Former Palestinian leader Yasser Arafat died in 2004 of a sudden illness, which led to a fury of conspiracy theories that have never died down. The rumors surrounding his death were revitalized recently after a the Lucerne-based Swiss Institute of Radiophysics found traces of the deadly radioactive agent polonium on Arafat’s clothing and personal effects. So what has prompted this investigation into Arafat’s death - and could an autopsy of his remains finally put a rest to this enduring mystery?
A perfect little poison
Polonium is one of the world’s rarest elements and what Dr. Peter Cummings
, a forensic pathologist and staff medical examiner for the U.S. State of Massachusetts calls “the perfect little poison.”
“It’s extremely rare,” said Cummings. “You have to commercially produce it in a controlled type of environment, like a nuclear reactor. Most of it is produced in Russia and then brought to the United States.”
Polonium has been used as a poison before, most notably in the case of Russian spy Alexander Litvinenko
, who died in 2006 shortly after drinking tea infused with the poison.
Cummings, who has studied the effects of gamma radiation on the human body, explains why polonium is unique from other forms of radiation. “As an alpha particle, meaning when it decays, it gives off two neutrons and two protons, it has high energy, but it also has this really big mass, so it can’t really penetrate anything," he said.
That, he explains, makes it safe and easy to transport. “You can carry it around in a vial of water or in an envelope, and it won’t penetrate your skin," he said. "It’s perfectly safe to carry around, and you can’t get detected in any airport.”
Past its due date?
If, for the sake of discussion, Arafat were poisoned eight years ago, what are the chances that any traces of polonium would remain in his body after all these years? After all, polonium has a half-life of only 138 days, and when radiation combines in a biological system such as the human body, according to Cummings, the half-life can drop to as few as 40 days.
That doesn't mean, however, that polonium disappears altogether. “It can take decades for this stuff to completely vanish,” said Cummings. Moreover, polonium leaves footprints. “When polonium breaks down, it forms byproducts - typically, lead,” he said. “So you’re not necessarily testing specifically for polonium - you’re looking for something else.”
Cummings explains that it doesn’t naturally occur to doctors to test for polonium - first, because it is rare, and second, because most medical facilities are not equipped to test for it. “Most of the equipment that hospitals have look for gamma radiation, which is an entirely different type of radiation. So you have to specifically go looking for it,” said Cummings.
May have died natural death
Some observers, like Hussein Ibish
, senior fellow at the American Task Force on Palestine, doubt there is any mystery to Arafat's death at all.
“I look at the situation and I see a 75-year-old man who had led a very difficult life, and who was not well,” said Ibish. He points out that Arafat had a known blood disorder and jaundice. Ibish also points out Arafat never fully regained health after surviving a 1992 plane crash in the Libyan Desert. "They’re going to have to present me with a good reason to think this wasn’t a natural death," he said.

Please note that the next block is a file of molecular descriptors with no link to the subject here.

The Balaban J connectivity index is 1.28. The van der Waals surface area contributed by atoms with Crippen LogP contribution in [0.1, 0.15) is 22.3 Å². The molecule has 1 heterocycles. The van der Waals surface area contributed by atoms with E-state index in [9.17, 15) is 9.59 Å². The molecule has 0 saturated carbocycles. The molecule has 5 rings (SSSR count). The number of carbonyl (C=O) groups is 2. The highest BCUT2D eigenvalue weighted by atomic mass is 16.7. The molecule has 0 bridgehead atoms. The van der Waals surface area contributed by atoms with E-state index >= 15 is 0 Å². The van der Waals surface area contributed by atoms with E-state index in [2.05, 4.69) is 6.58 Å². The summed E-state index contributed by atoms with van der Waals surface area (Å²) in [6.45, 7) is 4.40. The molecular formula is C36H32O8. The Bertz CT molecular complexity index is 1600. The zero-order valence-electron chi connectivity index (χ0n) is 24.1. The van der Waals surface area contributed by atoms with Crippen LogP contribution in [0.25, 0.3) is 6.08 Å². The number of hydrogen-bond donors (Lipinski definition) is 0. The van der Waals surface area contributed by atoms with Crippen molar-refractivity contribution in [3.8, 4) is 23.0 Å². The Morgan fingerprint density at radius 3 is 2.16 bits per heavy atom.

This is what happens to people. They grow old, the fall ill and then they die.
At the time he fell ill, French doctors initially blamed acute gastroenteritis, and in their final report, they concluded the cause of death was a massive stroke.
Looking for leadership
Why, after so many years, do rumors surrounding Arafat’s death persist? Khaled Elgindy
, visiting fellow at the Brookings Saban Center for Middle East Policy, served with the Palestinian Negotiations Support Unit and was in Ramallah at the time of Arafat’s death. He admits that Arafat’s decline was sudden and that it was viewed with suspicion at the time.
“If you zoom out a little bit,” said Elgindy, “this is precisely the kind of thing that fills the void when there is no diplomatic process happening and no credible political movement happening.”
But Elgindy believes there is more to it than that. “I think that Palestinians are so enthralled with this story,” says Elgindy, “is indicative of the fact that their current leadership is so underwhelming, and so there is a bit of romanticization of Yasser Arafat as a leader. To know or believe that he was poisoned would only add to this kind of heroic image of their former leader.”
Elgindy adds, with some irony, "Frankly, it’s better to see this kind of thing happening than a resurgence in the violence."
Ibish cautions that the mystery may never be solved. “I think everyone should brace themselves for the idea that we may never know,” he said.
Arafat’s widow, who refused an autopsy of her husband eight years ago, will shortly file a legal complaint in France, where her husband died. Her lawyer Marc Bonnant told a French newspaper this past weekend that Suha Arafat will press charges "against persons unknown for poisoning."
Despite reports that Palestinian President Mahmoud Abbas has given the go-ahead for an autopsy, Palestinian Justice Minister Ali Mohanna now says Nasser al-Qidwa wants to examine newly-released medical reports before making any decision.
Earlier, China’s Xinhua news reported that the U.S. had urged the Palestinians not to pursue any further investigation, for fear it could derail any chances for peace in the Middle East.